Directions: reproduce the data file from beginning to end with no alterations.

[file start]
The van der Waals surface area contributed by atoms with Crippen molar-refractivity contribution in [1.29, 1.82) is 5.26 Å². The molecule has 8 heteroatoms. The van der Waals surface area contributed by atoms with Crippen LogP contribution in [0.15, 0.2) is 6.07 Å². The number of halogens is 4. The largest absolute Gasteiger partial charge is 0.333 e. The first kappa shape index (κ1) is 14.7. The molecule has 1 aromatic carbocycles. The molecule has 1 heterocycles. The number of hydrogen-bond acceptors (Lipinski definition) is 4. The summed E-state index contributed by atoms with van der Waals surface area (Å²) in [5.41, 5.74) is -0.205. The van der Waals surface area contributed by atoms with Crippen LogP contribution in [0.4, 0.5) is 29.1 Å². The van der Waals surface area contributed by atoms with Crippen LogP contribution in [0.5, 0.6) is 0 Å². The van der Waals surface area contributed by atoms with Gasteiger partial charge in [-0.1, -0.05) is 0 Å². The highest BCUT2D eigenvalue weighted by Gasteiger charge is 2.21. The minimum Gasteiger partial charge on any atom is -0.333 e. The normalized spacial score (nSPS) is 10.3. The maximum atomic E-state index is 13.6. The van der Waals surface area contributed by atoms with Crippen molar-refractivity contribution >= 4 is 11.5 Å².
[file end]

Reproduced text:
The van der Waals surface area contributed by atoms with Crippen molar-refractivity contribution in [1.29, 1.82) is 5.26 Å². The molecule has 8 heteroatoms. The van der Waals surface area contributed by atoms with Crippen LogP contribution in [0.15, 0.2) is 6.07 Å². The number of halogens is 4. The largest absolute Gasteiger partial charge is 0.333 e. The first kappa shape index (κ1) is 14.7. The molecule has 1 aromatic carbocycles. The molecule has 1 heterocycles. The number of hydrogen-bond acceptors (Lipinski definition) is 4. The summed E-state index contributed by atoms with van der Waals surface area (Å²) in [5.41, 5.74) is -0.205. The van der Waals surface area contributed by atoms with Crippen LogP contribution in [0.4, 0.5) is 29.1 Å². The van der Waals surface area contributed by atoms with Crippen LogP contribution in [0.5, 0.6) is 0 Å². The van der Waals surface area contributed by atoms with Gasteiger partial charge in [-0.1, -0.05) is 0 Å². The highest BCUT2D eigenvalue weighted by Gasteiger charge is 2.21. The minimum Gasteiger partial charge on any atom is -0.333 e. The normalized spacial score (nSPS) is 10.3. The maximum atomic E-state index is 13.6. The van der Waals surface area contributed by atoms with Crippen molar-refractivity contribution >= 4 is 11.5 Å².